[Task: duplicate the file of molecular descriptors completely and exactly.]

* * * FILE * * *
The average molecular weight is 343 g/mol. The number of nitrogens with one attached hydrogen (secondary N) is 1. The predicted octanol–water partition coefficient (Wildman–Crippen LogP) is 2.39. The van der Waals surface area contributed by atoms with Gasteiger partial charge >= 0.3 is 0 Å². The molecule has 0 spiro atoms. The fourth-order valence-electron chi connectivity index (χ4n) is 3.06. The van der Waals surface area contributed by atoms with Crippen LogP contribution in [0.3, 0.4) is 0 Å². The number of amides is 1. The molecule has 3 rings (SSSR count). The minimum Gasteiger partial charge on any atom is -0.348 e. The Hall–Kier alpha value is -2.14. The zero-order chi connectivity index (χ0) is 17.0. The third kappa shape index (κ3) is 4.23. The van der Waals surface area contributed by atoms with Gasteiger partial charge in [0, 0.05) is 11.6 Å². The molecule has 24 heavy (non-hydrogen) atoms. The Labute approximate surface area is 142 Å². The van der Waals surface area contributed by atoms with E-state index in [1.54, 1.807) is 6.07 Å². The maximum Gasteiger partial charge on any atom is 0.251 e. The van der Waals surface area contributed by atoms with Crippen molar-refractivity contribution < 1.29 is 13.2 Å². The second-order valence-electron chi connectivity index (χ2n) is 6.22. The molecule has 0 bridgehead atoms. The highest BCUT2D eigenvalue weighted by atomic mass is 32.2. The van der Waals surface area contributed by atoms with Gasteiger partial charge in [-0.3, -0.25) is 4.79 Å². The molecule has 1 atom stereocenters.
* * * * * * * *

The average molecular weight is 343 g/mol. The number of nitrogens with one attached hydrogen (secondary N) is 1. The predicted octanol–water partition coefficient (Wildman–Crippen LogP) is 2.39. The van der Waals surface area contributed by atoms with Gasteiger partial charge >= 0.3 is 0 Å². The molecule has 0 spiro atoms. The fourth-order valence-electron chi connectivity index (χ4n) is 3.06. The van der Waals surface area contributed by atoms with Crippen LogP contribution in [0.3, 0.4) is 0 Å². The number of amides is 1. The molecule has 3 rings (SSSR count). The minimum Gasteiger partial charge on any atom is -0.348 e. The Hall–Kier alpha value is -2.14. The zero-order chi connectivity index (χ0) is 17.0. The third kappa shape index (κ3) is 4.23. The van der Waals surface area contributed by atoms with Gasteiger partial charge in [0, 0.05) is 11.6 Å². The molecule has 24 heavy (non-hydrogen) atoms. The Labute approximate surface area is 142 Å². The van der Waals surface area contributed by atoms with E-state index in [1.54, 1.807) is 6.07 Å². The maximum Gasteiger partial charge on any atom is 0.251 e. The van der Waals surface area contributed by atoms with Crippen molar-refractivity contribution < 1.29 is 13.2 Å². The second-order valence-electron chi connectivity index (χ2n) is 6.22. The molecule has 0 bridgehead atoms. The highest BCUT2D eigenvalue weighted by atomic mass is 32.2. The van der Waals surface area contributed by atoms with Gasteiger partial charge in [-0.3, -0.25) is 4.79 Å². The molecule has 1 atom stereocenters.